Put simply, design thinking is the way (industrial) designers have always thought and worked. The term has already been coined in the 60s but got popularized in the mid 2000s by IDEO (David Kelley, Tim Brown), which ran so successful projects for their clients that they asked the innovation and product design firm to teach their way of working to their internal innovators. Together with people from Stanford Mechanical Engineering (Larry Leifer, Bernie Roth, Terry Winograd to name but a few) and the financial support of SAP founder Hasso Plattner they set up the ‘d.School Stanford,’ which codified design thinking as a practice into education programs that have become a kind of industry standard for teaching the methodology across the world. Ever since then design thinking has become synonymous with an innovator’s mindset, as well as a set of behaviors and procedures that can also be acquired and used in daily work by non-designers (a promise that is criticized heavily).
Today it often gets defined as a team-based methodology to the creation of user-centric innovation concepts. The reason why it resonates with digital technology firms (in spe) in particular is that it encourages people to think solution-free and discover latent needs from a human-centric perspective by co-creating with users. And all that before even thinking about technology and business model aspects. It therefore de-risks the biggest threat to any digital and non-digital venture early on: the ‘Market Risk’.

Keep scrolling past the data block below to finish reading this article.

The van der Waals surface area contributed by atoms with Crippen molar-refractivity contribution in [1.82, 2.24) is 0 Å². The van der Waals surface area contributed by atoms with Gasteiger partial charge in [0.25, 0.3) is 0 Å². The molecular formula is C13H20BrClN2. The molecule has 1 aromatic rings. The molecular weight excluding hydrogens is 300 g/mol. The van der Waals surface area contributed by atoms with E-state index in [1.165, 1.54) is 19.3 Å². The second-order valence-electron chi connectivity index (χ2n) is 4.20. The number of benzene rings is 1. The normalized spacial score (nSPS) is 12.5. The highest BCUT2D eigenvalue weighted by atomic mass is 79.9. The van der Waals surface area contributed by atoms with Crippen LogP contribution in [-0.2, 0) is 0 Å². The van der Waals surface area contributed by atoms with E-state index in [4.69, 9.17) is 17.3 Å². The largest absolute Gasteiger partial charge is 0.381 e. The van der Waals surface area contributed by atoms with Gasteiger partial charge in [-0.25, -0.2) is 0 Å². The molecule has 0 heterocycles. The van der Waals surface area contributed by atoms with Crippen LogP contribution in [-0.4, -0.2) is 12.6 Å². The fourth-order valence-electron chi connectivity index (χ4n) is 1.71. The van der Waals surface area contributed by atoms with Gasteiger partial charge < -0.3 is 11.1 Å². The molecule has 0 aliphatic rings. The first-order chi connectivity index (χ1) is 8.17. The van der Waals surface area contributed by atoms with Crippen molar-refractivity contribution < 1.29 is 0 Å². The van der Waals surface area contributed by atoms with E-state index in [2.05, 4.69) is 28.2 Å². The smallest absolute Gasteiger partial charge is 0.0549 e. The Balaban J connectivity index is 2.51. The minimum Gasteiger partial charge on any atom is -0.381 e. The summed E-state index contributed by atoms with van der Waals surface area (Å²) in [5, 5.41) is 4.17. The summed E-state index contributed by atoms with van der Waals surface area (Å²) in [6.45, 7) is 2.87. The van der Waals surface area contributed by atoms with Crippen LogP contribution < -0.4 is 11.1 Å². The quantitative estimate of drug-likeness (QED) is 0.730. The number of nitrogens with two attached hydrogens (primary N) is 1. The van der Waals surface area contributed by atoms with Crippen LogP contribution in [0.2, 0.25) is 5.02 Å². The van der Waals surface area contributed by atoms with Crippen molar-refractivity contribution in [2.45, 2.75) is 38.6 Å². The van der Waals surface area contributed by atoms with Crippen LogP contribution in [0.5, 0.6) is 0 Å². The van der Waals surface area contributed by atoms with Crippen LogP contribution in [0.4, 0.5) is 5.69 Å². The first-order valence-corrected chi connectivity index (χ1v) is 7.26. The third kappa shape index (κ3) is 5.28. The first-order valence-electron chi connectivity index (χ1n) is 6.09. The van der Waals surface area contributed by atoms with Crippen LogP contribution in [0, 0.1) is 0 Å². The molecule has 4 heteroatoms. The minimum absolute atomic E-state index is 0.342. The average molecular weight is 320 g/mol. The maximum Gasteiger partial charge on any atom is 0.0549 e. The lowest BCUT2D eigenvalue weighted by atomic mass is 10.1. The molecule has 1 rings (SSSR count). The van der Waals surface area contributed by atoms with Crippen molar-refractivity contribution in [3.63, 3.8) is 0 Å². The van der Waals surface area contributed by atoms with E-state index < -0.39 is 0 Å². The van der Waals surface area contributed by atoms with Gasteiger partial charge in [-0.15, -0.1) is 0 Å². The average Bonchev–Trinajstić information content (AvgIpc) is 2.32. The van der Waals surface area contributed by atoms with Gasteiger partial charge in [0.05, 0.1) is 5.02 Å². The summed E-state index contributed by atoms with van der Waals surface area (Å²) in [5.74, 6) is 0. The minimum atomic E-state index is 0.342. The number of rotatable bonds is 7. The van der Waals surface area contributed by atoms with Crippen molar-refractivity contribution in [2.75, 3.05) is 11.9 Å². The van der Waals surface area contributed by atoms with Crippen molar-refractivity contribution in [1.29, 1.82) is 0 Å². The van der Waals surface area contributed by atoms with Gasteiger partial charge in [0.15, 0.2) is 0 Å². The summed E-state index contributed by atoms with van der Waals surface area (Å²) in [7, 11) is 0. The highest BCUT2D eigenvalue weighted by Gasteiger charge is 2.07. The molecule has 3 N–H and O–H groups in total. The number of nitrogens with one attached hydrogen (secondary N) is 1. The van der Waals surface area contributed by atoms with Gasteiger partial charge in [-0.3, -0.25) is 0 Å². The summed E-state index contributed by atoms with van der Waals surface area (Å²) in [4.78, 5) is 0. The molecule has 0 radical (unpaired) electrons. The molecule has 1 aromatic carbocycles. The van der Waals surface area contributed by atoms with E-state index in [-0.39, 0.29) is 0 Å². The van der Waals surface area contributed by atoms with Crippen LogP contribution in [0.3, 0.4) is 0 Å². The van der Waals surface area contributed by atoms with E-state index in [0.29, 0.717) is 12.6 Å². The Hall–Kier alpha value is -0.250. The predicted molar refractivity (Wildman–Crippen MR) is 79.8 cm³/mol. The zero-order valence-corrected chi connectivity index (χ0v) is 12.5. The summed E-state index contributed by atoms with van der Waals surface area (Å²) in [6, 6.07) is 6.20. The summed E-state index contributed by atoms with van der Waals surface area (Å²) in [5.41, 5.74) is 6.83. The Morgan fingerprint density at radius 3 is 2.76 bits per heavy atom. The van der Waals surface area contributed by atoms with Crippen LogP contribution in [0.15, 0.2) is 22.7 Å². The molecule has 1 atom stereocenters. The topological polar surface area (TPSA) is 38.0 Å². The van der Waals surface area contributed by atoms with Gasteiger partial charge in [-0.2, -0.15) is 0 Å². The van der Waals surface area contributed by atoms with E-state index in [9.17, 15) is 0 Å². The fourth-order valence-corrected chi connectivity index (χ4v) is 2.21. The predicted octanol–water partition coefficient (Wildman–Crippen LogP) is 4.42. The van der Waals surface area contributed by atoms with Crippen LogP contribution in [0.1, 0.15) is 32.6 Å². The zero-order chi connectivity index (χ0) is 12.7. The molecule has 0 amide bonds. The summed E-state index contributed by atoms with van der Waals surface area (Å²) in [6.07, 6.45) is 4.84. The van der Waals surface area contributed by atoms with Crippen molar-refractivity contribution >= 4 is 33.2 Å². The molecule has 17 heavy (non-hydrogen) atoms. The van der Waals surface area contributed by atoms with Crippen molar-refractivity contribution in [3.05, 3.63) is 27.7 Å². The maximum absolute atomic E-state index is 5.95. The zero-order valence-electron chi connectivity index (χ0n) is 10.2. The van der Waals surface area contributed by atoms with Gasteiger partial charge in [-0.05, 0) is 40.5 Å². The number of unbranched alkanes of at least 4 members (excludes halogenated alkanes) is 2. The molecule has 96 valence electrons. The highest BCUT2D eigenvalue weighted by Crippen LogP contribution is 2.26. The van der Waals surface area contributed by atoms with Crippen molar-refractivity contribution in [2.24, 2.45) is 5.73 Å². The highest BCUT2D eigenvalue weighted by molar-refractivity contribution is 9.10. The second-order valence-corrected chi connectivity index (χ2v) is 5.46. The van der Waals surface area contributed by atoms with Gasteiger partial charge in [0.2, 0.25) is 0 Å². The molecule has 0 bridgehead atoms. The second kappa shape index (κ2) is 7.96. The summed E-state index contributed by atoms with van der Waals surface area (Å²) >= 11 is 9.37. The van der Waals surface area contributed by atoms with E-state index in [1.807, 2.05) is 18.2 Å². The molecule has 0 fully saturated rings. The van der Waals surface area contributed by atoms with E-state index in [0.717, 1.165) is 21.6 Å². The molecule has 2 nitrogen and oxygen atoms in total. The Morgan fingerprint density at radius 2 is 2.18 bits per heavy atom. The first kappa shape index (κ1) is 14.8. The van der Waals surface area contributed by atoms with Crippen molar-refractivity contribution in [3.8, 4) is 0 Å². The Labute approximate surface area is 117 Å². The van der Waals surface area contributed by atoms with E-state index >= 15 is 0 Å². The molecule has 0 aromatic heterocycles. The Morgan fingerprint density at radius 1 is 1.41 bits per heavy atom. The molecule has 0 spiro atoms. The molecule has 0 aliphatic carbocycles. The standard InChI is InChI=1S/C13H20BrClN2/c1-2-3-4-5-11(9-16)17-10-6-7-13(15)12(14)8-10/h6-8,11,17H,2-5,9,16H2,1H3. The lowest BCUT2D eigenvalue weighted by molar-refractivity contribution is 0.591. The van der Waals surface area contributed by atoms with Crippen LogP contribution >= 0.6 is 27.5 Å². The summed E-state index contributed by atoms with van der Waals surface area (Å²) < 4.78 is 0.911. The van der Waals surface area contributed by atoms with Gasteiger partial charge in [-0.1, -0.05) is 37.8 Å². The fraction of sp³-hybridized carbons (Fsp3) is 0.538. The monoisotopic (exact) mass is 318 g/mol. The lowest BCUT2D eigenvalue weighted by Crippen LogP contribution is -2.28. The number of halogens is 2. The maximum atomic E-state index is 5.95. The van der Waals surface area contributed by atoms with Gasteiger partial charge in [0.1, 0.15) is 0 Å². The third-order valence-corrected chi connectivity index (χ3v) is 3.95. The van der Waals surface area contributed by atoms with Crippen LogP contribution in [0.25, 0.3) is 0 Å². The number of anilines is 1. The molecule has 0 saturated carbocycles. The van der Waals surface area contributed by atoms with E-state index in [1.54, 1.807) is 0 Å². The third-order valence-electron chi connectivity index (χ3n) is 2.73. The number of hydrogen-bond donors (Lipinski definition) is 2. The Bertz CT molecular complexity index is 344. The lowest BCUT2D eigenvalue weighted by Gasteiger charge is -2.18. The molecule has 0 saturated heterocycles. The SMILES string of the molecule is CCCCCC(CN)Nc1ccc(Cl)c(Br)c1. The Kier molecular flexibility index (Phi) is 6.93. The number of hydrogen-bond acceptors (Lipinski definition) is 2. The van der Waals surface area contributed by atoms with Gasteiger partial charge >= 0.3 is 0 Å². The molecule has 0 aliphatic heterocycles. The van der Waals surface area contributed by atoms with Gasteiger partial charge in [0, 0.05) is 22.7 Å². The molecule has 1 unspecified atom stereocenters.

The Popular Notion
In the current industry discourse three aspects of design thinking — in terms of ‘ingredients for success’ — are emphasized: 1) people (multi-disciplinary teams), 2) process (the iterative and agile way of working), and 3) space (‘psychological safety’ and physical space as a facilitator of the teamwork). We acknowledge the importance of these dimensions but regard them as too simplistic to describe what design thinking’s elements are. We also don’t want to go into detail about the different meanings it can have in the different academic and practitioner discourses.